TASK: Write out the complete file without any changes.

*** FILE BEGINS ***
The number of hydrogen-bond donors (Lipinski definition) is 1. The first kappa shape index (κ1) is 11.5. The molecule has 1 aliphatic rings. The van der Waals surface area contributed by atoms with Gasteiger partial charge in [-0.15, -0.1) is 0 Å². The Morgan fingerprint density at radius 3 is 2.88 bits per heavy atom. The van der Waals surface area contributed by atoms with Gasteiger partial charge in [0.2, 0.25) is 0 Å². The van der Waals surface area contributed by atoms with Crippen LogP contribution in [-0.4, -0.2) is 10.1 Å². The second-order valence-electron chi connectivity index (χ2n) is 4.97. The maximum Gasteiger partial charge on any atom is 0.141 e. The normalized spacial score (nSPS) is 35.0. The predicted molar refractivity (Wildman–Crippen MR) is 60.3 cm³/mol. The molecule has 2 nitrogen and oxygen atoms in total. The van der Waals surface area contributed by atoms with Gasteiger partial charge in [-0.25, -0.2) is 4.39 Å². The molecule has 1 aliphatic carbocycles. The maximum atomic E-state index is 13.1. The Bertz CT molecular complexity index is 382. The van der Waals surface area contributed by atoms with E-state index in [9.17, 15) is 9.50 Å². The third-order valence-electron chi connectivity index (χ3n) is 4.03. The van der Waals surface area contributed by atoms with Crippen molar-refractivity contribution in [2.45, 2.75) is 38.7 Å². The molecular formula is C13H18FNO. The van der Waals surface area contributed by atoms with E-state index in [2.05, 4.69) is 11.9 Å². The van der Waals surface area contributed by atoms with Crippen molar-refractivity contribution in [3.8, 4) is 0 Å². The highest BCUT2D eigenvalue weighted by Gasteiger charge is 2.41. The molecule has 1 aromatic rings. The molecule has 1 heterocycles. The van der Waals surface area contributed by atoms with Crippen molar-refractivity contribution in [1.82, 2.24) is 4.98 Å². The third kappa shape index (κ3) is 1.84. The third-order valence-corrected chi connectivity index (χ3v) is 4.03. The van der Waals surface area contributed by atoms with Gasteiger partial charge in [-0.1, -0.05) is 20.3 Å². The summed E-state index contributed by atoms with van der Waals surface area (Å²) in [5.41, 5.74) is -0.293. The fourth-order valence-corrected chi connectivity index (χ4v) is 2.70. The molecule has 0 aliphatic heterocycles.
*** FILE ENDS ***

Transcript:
The number of hydrogen-bond donors (Lipinski definition) is 1. The first kappa shape index (κ1) is 11.5. The molecule has 1 aliphatic rings. The van der Waals surface area contributed by atoms with Gasteiger partial charge in [-0.15, -0.1) is 0 Å². The Morgan fingerprint density at radius 3 is 2.88 bits per heavy atom. The van der Waals surface area contributed by atoms with Gasteiger partial charge in [0.2, 0.25) is 0 Å². The van der Waals surface area contributed by atoms with Crippen LogP contribution in [-0.4, -0.2) is 10.1 Å². The second-order valence-electron chi connectivity index (χ2n) is 4.97. The maximum Gasteiger partial charge on any atom is 0.141 e. The normalized spacial score (nSPS) is 35.0. The predicted molar refractivity (Wildman–Crippen MR) is 60.3 cm³/mol. The molecule has 2 nitrogen and oxygen atoms in total. The van der Waals surface area contributed by atoms with Gasteiger partial charge in [-0.25, -0.2) is 4.39 Å². The molecule has 1 aliphatic carbocycles. The maximum atomic E-state index is 13.1. The Bertz CT molecular complexity index is 382. The van der Waals surface area contributed by atoms with E-state index in [9.17, 15) is 9.50 Å². The third-order valence-electron chi connectivity index (χ3n) is 4.03. The van der Waals surface area contributed by atoms with Crippen molar-refractivity contribution in [2.45, 2.75) is 38.7 Å². The molecular formula is C13H18FNO. The van der Waals surface area contributed by atoms with E-state index in [2.05, 4.69) is 11.9 Å². The van der Waals surface area contributed by atoms with Crippen molar-refractivity contribution in [3.8, 4) is 0 Å². The highest BCUT2D eigenvalue weighted by Gasteiger charge is 2.41. The molecule has 1 aromatic rings. The molecule has 1 heterocycles. The van der Waals surface area contributed by atoms with Crippen molar-refractivity contribution in [1.82, 2.24) is 4.98 Å². The third kappa shape index (κ3) is 1.84. The third-order valence-corrected chi connectivity index (χ3v) is 4.03. The van der Waals surface area contributed by atoms with Gasteiger partial charge in [-0.1, -0.05) is 20.3 Å². The summed E-state index contributed by atoms with van der Waals surface area (Å²) in [5.41, 5.74) is -0.293. The fourth-order valence-corrected chi connectivity index (χ4v) is 2.70. The molecule has 0 aliphatic heterocycles.